Friday, May 31, 2013

More farmers look to invest in solar units

Farmers are becoming increasingly won-over by renewable energy schemes for cheaper energy bills and extra sources of income.
Increasing numbers of farmers in Devon and Cornwall are considering wind and solar schemes, says insurance company Cornish Mutual.
The firm reports more farmers enquiring recently about insurance implications of wind turbines and solar panels on agricultural land.
Les Partridge, of RW Partridge & Son farm, near Crediton, said: "Renewable energy schemes are cost-effective for farmers, they run well, and are easy to install.
"It's difficult to predict how many more farmers might choose to have them on their land as they look at ways of diversification."
Some 200 farmers attended recent seminars in Wadebridge and Exeter where they asked about best practice and choosing the right product to develop a renewable energy site.
Sonya Bedford, head of renewable energy at Stephens Scown LLP, said: "Having worked with over 200 landowners through the region on renewable energy projects, Stephens Scown has seen solar, wind, biomass, hydro and community projects all contributing to the fantastic energy figures that the South West is now producing.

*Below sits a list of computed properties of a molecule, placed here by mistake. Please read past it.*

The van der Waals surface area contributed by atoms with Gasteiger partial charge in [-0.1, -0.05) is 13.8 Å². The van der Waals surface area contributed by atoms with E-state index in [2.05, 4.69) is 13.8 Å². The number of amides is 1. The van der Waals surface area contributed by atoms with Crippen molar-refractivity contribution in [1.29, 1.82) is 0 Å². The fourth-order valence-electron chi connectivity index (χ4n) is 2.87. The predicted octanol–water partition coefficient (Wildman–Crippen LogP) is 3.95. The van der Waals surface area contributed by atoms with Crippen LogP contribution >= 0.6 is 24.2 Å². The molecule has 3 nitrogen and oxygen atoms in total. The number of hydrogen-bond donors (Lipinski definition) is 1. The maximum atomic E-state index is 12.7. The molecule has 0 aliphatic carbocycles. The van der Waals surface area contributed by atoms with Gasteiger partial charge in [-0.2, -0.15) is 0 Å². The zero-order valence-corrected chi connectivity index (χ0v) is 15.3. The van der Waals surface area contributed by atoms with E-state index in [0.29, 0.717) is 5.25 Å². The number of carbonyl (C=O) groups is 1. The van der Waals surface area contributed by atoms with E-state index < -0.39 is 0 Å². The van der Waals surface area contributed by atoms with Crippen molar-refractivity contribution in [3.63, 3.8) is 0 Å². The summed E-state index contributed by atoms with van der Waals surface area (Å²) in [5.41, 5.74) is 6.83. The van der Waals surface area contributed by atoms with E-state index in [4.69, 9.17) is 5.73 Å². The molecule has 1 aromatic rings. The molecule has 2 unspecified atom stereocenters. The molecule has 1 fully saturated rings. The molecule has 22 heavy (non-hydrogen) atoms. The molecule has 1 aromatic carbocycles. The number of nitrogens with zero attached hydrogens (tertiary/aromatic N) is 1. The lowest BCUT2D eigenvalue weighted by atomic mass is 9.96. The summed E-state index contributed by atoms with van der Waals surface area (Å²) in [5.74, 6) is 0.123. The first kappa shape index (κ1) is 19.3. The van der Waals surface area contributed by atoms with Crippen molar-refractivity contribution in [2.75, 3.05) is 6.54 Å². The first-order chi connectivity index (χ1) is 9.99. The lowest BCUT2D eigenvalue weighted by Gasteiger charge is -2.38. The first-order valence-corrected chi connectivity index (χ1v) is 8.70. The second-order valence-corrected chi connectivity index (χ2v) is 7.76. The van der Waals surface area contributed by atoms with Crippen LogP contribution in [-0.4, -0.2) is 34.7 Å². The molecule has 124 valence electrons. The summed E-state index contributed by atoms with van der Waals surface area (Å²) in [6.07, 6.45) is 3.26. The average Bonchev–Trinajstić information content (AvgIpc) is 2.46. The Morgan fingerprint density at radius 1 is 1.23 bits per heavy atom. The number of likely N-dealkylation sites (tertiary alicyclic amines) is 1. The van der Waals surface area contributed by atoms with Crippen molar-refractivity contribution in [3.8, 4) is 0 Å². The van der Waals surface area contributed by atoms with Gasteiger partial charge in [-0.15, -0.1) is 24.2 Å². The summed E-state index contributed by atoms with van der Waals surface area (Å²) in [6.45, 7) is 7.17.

"There are still many opportunities for landowners to generate electricity from renewable energy sources and to reduce their carbon footprint and the solar gold rush shows no sign of abating."
The figures come as countryside campaigners fear hundreds of projects in the planning pipeline across both counties will destroy landscape. The Campaign to Protect Rural England (CPRE) says concern is now mounting about solar farms after its past opposition to wind farms.
A spokesman said: "CPRE's members and supporters are increasingly concerned about the size and scale of some proposed solar parks, and the impact they could have on the landscape. Applications that would take high grade agricultural land out of productive use are particularly concerning."
But supporters of renewables maintain the schemes are the way forward to try to hit ambitious green energy targets of producing 15% of total energy from renewable sources by 2020.
Bob Meier, energy and renewables senior manager at Francis Clark said: "It is great to see the growing engagement from the agricultural community and the recognition of the considerable opportunities available from renewable energy deployment."
Paul Mahon, head of business development for Cornish Mutual, said: "There appears to be a lot of farmers and landowners in Devon and Cornwall actively looking into renewable energy options right now. And we certainly expect to see more developments across the region over the next few months."